Spice Road Table Fireworks Dining Package Full cost of experience (per person) Cancel at least 2 days prior to reservation time

May 5, 2023 Update: The above official policy from Walt Disney World has added a number of restaurants that require earlier cancellations or do not allow modifications. Additionally, this line was added: “Restaurants offering advance reservations do not allow modifications within 2 hours of the reservation time.” (H/t Scott Gustin.)

It’s unclear to us just how significant of a change removing the option for modifications inside two hours will be in practice. The modify button has already disappeared for ADRs within 2 hours on a case-by-case basis, requiring calls for modifications to be made even prior to publication of this policy. This is likely an across-the-board continuation of that.

It’s also likely that the penalties will be waived for modifications and cancellations as guest courtesies on a case-by-case basis. Previously, you could walk up to a host stand or call to cancel penalty-free even inside 2 hours. If this unpublished/unofficial policy continues, it would be at the discretion of Cast Members, but it was before, too.

In any case, if you get sick, tired, or someone in your party has a meltdown that makes a sit-down meal a nonstarter…you’re probably not going to be charged, so long as you’re proactive about addressing the no-show and explaining why you can’t make it.

We’ve done this many times over the years and not once had a problem. Of course, we’re always polite, so that probably helps. We also don’t have a history of ADR hoarding, so perhaps that plays a role. If you’re rude or get yourself “flagged” in the system as abusing ADR policies, you lucky may be different.

Outside of 2 hours and the exceptions identified above, you can change or cancel your ADR by clicking on it in the My Disney Experience app. From there, you should see a modify button. That will give you the option to cancel the reservation so long as it’s eligible. (Again, subject to the above policies.)

If the Advance Dining Reservation isn’t eligible for modification or cancellation, you will instead be given a phone number to call. This is more or less how things worked before, although the appearance of the message with the dreaded (for me) phone number to change/modify was pretty inconsistent.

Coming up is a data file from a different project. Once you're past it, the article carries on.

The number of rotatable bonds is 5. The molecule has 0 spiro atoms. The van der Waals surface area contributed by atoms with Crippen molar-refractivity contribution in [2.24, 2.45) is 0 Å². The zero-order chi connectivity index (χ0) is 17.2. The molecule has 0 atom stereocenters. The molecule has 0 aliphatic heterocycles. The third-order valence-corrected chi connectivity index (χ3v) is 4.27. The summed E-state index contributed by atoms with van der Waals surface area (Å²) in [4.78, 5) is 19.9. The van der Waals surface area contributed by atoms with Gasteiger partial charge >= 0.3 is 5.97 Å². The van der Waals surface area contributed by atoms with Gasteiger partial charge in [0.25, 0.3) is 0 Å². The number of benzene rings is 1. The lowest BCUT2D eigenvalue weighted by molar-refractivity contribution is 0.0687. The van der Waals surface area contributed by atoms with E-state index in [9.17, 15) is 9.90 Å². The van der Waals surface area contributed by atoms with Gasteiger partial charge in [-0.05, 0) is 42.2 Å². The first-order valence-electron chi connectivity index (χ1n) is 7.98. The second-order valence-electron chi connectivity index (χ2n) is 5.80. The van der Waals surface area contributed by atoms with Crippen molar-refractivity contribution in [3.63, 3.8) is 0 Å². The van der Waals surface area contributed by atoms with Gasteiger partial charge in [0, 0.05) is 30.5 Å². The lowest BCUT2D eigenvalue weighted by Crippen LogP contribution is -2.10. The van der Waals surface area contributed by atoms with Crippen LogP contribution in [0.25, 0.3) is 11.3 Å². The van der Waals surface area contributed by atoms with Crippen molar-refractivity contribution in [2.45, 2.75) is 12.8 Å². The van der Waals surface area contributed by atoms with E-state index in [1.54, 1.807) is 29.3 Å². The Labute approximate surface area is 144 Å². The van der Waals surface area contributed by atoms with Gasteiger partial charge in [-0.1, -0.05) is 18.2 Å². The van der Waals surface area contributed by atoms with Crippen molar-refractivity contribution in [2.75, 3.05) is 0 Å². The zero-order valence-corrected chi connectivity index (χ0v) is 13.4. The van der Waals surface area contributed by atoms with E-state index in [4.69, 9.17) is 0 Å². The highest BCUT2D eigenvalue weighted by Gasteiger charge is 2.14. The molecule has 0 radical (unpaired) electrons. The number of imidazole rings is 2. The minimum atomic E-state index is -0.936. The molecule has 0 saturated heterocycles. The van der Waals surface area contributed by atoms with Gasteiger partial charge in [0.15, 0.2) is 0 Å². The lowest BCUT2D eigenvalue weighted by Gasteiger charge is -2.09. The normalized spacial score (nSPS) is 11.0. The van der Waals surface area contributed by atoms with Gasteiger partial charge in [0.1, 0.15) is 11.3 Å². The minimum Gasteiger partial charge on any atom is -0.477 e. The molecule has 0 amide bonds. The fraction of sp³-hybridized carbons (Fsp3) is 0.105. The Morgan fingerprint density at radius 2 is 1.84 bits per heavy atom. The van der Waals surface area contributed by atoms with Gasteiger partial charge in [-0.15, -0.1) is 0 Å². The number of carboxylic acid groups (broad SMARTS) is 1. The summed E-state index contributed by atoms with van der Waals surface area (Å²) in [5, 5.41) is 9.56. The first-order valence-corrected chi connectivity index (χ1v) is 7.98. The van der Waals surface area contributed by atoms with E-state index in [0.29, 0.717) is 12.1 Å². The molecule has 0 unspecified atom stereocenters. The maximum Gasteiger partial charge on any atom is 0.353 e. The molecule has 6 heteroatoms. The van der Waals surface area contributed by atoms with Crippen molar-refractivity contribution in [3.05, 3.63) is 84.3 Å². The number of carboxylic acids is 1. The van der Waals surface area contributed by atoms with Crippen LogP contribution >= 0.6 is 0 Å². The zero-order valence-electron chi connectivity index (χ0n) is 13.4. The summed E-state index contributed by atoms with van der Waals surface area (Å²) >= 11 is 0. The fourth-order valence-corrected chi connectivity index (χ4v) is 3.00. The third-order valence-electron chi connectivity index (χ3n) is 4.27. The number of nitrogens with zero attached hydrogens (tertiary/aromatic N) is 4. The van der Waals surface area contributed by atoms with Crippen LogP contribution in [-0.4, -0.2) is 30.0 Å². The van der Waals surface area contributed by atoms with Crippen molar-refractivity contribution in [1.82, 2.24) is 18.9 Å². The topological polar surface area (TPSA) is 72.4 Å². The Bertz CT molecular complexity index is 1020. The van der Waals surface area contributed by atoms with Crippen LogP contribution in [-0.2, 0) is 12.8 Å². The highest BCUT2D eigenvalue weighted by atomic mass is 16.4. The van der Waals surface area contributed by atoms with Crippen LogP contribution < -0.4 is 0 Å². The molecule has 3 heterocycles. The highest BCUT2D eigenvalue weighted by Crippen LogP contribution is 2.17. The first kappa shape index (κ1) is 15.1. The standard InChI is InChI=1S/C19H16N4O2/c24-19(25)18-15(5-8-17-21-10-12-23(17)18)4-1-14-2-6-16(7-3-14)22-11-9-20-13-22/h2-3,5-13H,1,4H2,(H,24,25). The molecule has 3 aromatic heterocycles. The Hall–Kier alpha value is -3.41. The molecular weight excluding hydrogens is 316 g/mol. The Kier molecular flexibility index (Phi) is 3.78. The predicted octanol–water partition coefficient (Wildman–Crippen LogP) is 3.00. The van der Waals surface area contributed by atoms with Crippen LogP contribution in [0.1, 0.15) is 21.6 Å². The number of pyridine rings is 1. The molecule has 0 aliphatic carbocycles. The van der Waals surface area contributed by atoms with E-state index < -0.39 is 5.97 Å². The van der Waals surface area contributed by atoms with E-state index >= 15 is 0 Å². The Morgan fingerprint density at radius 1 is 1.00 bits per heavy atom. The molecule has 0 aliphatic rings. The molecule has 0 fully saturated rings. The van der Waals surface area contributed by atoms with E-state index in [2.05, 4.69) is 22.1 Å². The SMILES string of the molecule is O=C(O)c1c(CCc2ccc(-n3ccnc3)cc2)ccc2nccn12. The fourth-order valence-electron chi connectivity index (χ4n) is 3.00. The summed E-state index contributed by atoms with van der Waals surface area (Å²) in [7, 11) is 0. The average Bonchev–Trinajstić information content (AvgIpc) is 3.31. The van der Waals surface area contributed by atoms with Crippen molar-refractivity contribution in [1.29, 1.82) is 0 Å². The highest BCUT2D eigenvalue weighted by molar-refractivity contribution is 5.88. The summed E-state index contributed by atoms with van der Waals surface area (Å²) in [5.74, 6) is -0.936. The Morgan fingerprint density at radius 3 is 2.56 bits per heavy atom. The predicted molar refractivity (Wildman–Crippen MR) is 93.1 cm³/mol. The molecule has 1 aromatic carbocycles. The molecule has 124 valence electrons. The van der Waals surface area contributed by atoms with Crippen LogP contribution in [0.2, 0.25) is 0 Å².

Walt Disney World introduced the cancellation fee for table service restaurants way back in 2011 with enforcement of the $10 per person penalty. It wasn’t too long ago (a little over a decade!) that the only way to make or cancel ADRs was by telephoning Walt Disney World and speaking with a Call Center Cast Member. Suffice to say, a lot has changed since 2011.

One thing that has not changed is ADR hoarding. Well, the way it now happens has changed, but the idea remains the same. That’s why the cancellation fee was instituted in the first place, with the goal of cracking down on people booking multiple restaurants for simultaneous meal times, reducing ADR availability for everyone else. While that problem persists to this day, it’s not the big issue you might think it is–but more on that in the commentary.

Advance Dining Reservations have been a hot topic here the last couple of months. Just a couple weeks ago, we published our Top 10 Tips for Difficult ADRs at Walt Disney World. As the title suggests, that detailed the difficulty of scoring reservations for highly-coveted restaurants…and even some less popular ones.

For Walt Disney World first-timers, it might come as a surprise that making Advance Dining Reservations (ADRs) is such a challenge. After all, there are literally hundreds of table service restaurants that are bookable two months ahead of time at Magic Kingdom, EPCOT, Hollywood Studios, Animal Kingdom, Disney Springs, and the two dozen-plus resorts at Walt Disney World. Yet, it is.

We’ve been documenting the challenges with making Advance Dining Reservations for years, as this has always been a controversial issue among Walt Disney World fans. Most recently, What’s Up With ADR Availability? explained the current dynamic, which has morphed over time and become a matter of staffing shortages and reduced capacity as a result (among other things).